Rep. Paul Ryan has written the following:
We do not have a choice as to whether Medicare will change from its current structure. It is being driven to insolvency. An honest debate requires a serious discussion of how Medicare will avert its collapse and be made sustainable. Unfortunately, but not surprisingly, the Democrats’ political machine has attacked my contribution to this debate, making the false claim that the only solution put forward to save Medicare would “end Medicare as we know it.”
Given that Rep. Ryan intends to change the way Medicare works, what can he mean? Many on the left suggest that he is lying or at least obfuscating the truth. My sense is that “Medicare as we know it” is a safety net program designed to guarantee that retirees have adequate provision for medical care. In this sense, Rep. Ryan does not intend to “end Medicare as we know it.” Rather, he intends to put it on a sustainable path. Matt Yglesias disagrees:
As Ezra Klein, previously a defender of Ryan’s integrity, observes people are accusing him of wanting to end Medicare as we know it because his plan would end Medicare as we know it. The existing single-payer system would be scrapped. In its place would be a system of means-tested vouchers to buy private insurance whose value would grow more slowly than the cost of health care. Basically Ryan’s idea is that old people should get medical care if they’re rich, and not otherwise.
Meanwhile, since the non-rich won’t be utilizing health care services as many health care services, per unit treatment costs for should decline. This is a pretty standard view of how things ought to work—people should get stuff if they’re rich enough to pay for it, and not otherwise. And it’s Ryan’s view of how health care should be apportioned among the elderly. But for a guy who’s being widely praised for his honesty and willingness to face up to tough choices, he’s incredibly reluctant to describe his plan with any clarity. [Emphasis added.]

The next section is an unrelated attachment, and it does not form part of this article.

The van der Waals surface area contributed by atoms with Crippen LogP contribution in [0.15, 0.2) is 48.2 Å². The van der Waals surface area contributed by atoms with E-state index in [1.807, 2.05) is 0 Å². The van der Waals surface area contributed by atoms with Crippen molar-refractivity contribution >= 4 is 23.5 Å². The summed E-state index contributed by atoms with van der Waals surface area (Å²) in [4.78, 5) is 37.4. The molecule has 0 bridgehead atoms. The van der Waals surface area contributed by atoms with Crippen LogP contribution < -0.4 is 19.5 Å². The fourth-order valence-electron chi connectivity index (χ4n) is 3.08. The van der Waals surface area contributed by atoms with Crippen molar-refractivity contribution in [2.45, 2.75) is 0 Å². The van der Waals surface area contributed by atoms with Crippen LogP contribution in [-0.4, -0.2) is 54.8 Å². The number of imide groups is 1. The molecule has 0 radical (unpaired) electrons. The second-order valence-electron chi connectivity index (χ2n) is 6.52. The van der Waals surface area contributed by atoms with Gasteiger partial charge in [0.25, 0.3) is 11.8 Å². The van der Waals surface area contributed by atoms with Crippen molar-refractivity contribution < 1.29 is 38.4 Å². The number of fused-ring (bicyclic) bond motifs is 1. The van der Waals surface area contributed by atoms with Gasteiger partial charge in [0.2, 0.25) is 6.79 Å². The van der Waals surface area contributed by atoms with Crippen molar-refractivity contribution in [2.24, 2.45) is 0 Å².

This is an interesting statement. A couple of thoughts come to mind:
(1) Does it make sense to treat “medical care” as a single thing? Or can we make distinctions between medical procedures that are cost-effective and those that aren’t? One of the arguments behind PPACA is that the federal government should play a role in encouraging the use of cost-effective treatment. The rich, presumably, will be allowed to use treatments that aren’t deemed cost-effective, provided they bear the bulk of the costs involved.
(2) If we do indeed treat medical care as a single thing and we guarantee that old people will be able to consume as much medical care as they’d like regardless of quality or cost-effectiveness, will the program that finances this peculiar arrangement prove sustainable over the long term? I imagine the answer is no.
I don’t think Matt is drawing the kind of distinctions we need to understand the underlying debate.
Another way of characterizing Rep. Ryan’s approach is that he wants to encourage insurers and providers to organize medical care in new ways that emphasize cost-effectiveness. Limiting subsidies is a tool for introducing a measure of spending discipline, rewarding the most cost-effective providers. This parallels a number of ideas in PPACA, though Rep. Ryan takes a more decentralized approach. There is plenty of room for disagreement regarding the virtues of centralized vs. decentralized approaches to encouraging innovation and delivering quality care at low cost. One of the things we try to do here is weigh the evidence.